Last month, Rob and I visited Tokyo during our month-long trip to Asia. We were very lucky to meet Takuji Kawai, a Japanese pianist/toypianist/composer/improviser who arranged two concerts for us at the Flying Teapot. I was really excited about meeting another toy pianist. We decided to split both concerts with a 25-minute solo set from both of us, followed by improvisations on toy pianos. Takuji was inspired by the idea of having two toy pianists on the same concert, so he wrote a piece for two toy pianos entitled “Cromlech.” I was also thrilled when my toy pianist/composer friend David Smooke also agreed to write a brand-new two toy piano piece, “Toy With Me.”
Takuji told me that toy pianos are not so rare in Japanese pop music. I found it quite intriguing to perform for an audience that has some musical association with the toy piano. I was surprised to see his instrument; It is a two-and-a-half octave Kawai toy piano. The keys on his toy piano are slimmer and shorter than the Jaymar and Schoenhuts that I own. The sound of the instrument was quite different too– the rods inside the toy piano are hollow, so the sound is a bit warmer and less brittle. The instrument is also “in tune” so it displayed a celeste-like quality to it. It was the first time I performed on toy piano and felt like my instrument was the biggest one in the room!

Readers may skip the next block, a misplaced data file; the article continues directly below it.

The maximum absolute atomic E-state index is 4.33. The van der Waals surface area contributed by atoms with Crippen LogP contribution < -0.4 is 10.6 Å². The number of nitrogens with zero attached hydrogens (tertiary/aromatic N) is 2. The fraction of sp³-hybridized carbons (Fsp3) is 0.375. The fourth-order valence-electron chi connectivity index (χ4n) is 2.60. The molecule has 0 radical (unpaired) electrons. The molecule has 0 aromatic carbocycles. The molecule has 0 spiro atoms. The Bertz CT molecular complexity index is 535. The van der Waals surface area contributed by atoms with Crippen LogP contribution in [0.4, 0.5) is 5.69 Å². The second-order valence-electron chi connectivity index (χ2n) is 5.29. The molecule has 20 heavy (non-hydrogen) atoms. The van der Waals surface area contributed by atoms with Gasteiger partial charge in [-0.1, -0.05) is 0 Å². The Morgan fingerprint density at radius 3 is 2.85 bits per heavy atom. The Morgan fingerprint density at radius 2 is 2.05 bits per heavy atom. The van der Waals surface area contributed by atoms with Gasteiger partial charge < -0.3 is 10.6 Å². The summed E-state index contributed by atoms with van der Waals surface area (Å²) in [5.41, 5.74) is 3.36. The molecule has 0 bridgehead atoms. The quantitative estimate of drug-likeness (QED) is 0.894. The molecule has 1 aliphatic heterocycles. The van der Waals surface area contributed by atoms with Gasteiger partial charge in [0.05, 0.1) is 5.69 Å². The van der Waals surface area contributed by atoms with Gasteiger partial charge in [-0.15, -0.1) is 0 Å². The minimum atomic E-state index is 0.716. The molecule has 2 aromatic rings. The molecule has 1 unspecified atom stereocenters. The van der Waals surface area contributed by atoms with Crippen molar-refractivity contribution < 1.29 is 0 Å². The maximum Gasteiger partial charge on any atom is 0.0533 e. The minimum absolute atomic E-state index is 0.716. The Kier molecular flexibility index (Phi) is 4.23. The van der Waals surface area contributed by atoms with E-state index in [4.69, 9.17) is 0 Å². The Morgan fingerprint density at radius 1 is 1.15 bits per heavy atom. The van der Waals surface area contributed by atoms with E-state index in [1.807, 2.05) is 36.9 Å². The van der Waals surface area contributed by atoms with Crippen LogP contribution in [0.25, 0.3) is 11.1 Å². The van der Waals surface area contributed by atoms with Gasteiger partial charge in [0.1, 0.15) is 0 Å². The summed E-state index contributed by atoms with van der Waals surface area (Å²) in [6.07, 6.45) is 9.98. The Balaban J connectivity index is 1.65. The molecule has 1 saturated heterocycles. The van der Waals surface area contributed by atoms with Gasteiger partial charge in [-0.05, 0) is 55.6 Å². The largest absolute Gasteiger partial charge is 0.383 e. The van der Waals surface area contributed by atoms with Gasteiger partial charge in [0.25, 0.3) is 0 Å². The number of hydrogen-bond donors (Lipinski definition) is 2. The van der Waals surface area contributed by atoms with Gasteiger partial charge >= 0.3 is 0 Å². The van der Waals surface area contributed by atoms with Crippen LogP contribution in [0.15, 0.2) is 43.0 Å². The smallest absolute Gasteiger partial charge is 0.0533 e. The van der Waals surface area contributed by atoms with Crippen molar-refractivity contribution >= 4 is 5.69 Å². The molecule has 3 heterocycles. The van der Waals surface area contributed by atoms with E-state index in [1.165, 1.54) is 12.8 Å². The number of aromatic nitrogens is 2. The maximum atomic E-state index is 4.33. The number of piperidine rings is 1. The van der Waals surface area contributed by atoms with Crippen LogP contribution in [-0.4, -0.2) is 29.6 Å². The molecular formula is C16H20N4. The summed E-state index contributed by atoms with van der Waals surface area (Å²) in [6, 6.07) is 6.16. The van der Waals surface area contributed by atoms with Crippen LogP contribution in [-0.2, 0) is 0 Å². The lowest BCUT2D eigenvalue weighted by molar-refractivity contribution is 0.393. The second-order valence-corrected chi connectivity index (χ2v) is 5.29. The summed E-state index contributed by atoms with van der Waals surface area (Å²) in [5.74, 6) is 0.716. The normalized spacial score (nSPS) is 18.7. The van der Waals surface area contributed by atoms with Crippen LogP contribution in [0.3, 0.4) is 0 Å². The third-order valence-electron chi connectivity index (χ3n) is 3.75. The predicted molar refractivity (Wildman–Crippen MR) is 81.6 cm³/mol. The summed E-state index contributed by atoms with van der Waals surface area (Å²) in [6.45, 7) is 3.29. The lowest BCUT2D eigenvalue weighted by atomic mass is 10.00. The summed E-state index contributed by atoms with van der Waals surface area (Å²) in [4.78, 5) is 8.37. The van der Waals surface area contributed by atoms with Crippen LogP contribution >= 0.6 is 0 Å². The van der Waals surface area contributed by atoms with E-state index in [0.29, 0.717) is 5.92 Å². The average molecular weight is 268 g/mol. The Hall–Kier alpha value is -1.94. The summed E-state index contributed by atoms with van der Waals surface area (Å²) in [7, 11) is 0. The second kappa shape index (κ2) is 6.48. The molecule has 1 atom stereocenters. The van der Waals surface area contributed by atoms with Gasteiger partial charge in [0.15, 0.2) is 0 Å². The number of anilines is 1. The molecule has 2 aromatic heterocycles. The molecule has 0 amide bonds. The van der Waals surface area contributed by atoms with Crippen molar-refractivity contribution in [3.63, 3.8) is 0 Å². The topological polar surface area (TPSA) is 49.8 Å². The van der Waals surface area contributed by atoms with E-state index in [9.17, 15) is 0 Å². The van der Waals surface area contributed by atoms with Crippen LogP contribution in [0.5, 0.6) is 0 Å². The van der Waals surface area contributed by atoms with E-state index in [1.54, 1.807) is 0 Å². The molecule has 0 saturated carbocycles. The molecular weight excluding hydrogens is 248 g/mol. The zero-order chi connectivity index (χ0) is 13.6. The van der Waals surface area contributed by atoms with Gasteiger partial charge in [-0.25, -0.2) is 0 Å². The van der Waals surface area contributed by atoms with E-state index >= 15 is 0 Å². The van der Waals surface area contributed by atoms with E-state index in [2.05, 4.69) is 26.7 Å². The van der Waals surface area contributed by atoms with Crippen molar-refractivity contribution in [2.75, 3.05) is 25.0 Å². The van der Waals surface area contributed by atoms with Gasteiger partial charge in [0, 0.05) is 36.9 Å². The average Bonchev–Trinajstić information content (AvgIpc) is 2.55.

The two concerts were a very memorable experience for us. I really loved Takuji’s solo toy piano pieces. I found his point of view to be beautifully introverted, lyrical, and quite conceptual. The live improvisations were extremely engaging for me on both nights, since I do not do this on a regular basis. My next two blog entries will be about this experience and also the new duo toy piano pieces written for the occasion.